He says as some Baganda appeared unconvinced that Besigye was the president that could undo whatever perceived injustice Museveni has wrought on their kingdom, IPC candidates with limited attachment to Besigye sought to reposition themselves differently.

This is why some FDC members refused to heed their party’s calls to step down for Ssuubi candidates. John Kikonyogo and Jethro Nuwagaba insisted on running in Rubaga North and Kampala Central constituencies respectively despite calls to step down.

The fact that Besigye’s IPC comrades almost exclusively hailed from Buganda didn’t help matters. Observers say that as Museveni challenged Baganda to think critically whether Besigye would do better for Buganda than him, pro-Buganda politicians decided to wage their struggle  differently.

This left Besigye at Museveni’s mercy. Museveni’s strategy and the aura of invincibility would do the rest. He employed a campaign strategy that enabled him win credit for government’s achievements but shielded him from liability for government failures. In other words, he deflected blame to his local leaders and grabbed credit for local government programmes. This enabled him to win even in areas where his cadres lost.

In Butambala district, for example, voters threw out both the Woman MP Namirembe Bitamazire and MP Ibrahim Kaddunabbi.

Their opponents told voters that their representatives were to blame for the poor service delivery in the district. Museveni comfortably won the district with 62 percent against Besigye’s 33 percent.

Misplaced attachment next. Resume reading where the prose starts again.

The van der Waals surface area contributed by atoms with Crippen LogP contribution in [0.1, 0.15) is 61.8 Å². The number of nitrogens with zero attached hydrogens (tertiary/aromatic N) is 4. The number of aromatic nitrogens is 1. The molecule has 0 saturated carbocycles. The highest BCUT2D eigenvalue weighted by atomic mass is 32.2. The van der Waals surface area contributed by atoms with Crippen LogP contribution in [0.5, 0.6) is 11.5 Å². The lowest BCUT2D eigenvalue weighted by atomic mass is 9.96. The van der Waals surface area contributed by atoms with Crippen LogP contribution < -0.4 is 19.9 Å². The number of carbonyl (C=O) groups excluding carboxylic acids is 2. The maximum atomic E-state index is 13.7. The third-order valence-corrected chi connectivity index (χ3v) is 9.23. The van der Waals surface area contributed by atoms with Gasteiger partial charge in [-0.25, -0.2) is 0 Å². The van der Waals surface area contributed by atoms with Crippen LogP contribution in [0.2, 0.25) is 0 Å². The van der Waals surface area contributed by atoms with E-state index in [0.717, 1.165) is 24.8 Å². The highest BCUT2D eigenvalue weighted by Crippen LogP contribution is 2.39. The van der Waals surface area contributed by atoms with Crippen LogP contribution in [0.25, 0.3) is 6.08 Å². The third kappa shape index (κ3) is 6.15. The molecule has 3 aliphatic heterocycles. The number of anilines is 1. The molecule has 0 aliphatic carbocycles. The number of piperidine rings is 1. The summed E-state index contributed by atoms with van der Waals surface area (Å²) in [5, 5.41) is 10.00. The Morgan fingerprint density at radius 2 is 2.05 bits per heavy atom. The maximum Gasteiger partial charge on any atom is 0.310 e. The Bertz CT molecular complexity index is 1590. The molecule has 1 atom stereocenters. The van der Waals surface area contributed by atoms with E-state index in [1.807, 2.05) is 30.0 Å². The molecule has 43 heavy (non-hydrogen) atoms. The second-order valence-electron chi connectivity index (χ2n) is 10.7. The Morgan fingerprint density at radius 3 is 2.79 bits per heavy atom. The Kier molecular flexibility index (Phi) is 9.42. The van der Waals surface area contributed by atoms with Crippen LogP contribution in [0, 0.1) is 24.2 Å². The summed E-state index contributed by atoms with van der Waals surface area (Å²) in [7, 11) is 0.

Besigye’s biggest wins came from Soroti (61 percent) and Serere (55 percent) and Sironko, where FDC MP candidates Alice Alaso, Amuriat Oboi and Nandala Mafabi respectively were active. Observers reckon it would have been worse for Besigye in Acholi if he didn’t have influential candidates like Reagan Okumu and Odonga Otto.

With the opposition not seeming to mount excessive pressure, Museveni did not panic and resisted the temptation to use his traditional method of violence.

He significantly improved his vote tally in the north by taking credit for the return of peace in the region while vilifying the opposition for having sustained the war. He did the same in the rest of the country where he blamed civil servants, resident district commissioners, MPs and local leaders for poor service delivery.

Reinforced by huge spending using the public purse, Museveni knew many voters to believe he can’t be removed by the ballot and they aren’t ready to test that. They are sure though, that they can remove MPs and local leaders. This could be the reason voters in places like Masaka Municipality voted for opposition MPs but retained Museveni.

They fear voting out Museveni would attract war. Indeed on Feb. 19, Besigye said he had got reports that his supporters in various places had been threatened with war if Museveni lost.

Besigye polled just 26 percent of the vote against Museveni’s 68 percent. This was Besigye’s poorest performance since 2001 when he had his first shot at the presidency.

This contradicts what he had often said on his campaign trail that this was the best campaign he had ever run.

Dr Yasin Olum of Makerere University’s Department of Political Science is puzzled too. He says there is need for a critical probe into Museveni’s resurgent support over the past five years yet Besigye’s declined. Worth investigating too, in Olum’s view, is voters’ apathy from 70% in 2006 to 59% in 2011.